Confidence in the relationship
When you’re apart for weeks or even months, it’s completely okay to miss that other person and to set aside time to call or skype them. It’s okay to seek their approval for things or want to share your important events in life with them. That’s important. That’s what a relationship is.
What a relationship is not is crazily dependent. If your social life revolves around just your significant other, and you have to be told excessively often by he/she that he/she loves you to feel secure in the relationship, your relationship is probably not going to withstand a long-distance arrangement.
While (hopefully!) your love for each other doesn’t change throughout the months, the amount of time and energy you can put into a relationship often ebbs and flows as life takes its course. Some weeks, you might have tons of free time to devote to your relationship. Other weeks, you might have a lot of work or class, and while you’re making an effort, you just don’t have that three hour time slot for a deep conversation about the finer points of the seventh Harry Potter book.
Sometimes your S.O.’s schedule will line up with yours; you will both be super busy or you’ll both have free time. But often times it doesn’t. That means that while you’re sitting around watching Say Yes to the Dress reruns waiting for your partner to call, they might only have enough time to call you and tell you they’re alive before collapsing to sleep or hitting the books.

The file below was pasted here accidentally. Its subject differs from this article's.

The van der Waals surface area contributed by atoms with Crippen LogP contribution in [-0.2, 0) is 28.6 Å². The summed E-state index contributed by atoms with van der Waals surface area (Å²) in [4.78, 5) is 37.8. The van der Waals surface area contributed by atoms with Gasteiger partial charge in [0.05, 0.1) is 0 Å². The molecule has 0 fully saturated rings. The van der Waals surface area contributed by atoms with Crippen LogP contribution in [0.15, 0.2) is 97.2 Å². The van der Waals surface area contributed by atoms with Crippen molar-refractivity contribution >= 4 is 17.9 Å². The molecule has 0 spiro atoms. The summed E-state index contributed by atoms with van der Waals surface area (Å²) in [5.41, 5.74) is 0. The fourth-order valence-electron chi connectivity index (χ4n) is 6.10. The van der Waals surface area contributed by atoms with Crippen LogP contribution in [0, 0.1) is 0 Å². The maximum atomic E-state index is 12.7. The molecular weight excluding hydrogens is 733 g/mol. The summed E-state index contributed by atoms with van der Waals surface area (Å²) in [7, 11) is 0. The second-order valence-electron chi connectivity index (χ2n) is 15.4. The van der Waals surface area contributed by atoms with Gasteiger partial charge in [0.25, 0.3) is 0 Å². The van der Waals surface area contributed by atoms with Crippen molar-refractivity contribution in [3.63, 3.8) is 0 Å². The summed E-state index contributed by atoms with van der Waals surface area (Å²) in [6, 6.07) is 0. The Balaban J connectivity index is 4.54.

If you are highly dependent on attention or reassurance from your partner, you probably should reconsider entering a long-distance relationship. Sometimes, my boyfriend and I are able to find time to have three-hour phone conversations (my roommates say I spend all my time on the phone…I wonder why?), but other times one of us only has time for a ten-minute conversation. On the days when it’s him that’s busy, I’m still okay. I love talking to him but I don’t take our quick conversation as a sign that he’s not interested or a sign that we’re on the rocks.
Long-distance relationships are hard, especially when the time apart spans months. If you and your partner are committed, trust each other deeply, and are able to withstand the sometimes difficult mismatch in time, it is more than worth it. In fact, it can actually bring you closer together. And there is nothing more wonderful in all the world than that moment when you’re back together again. Trust me, I would know.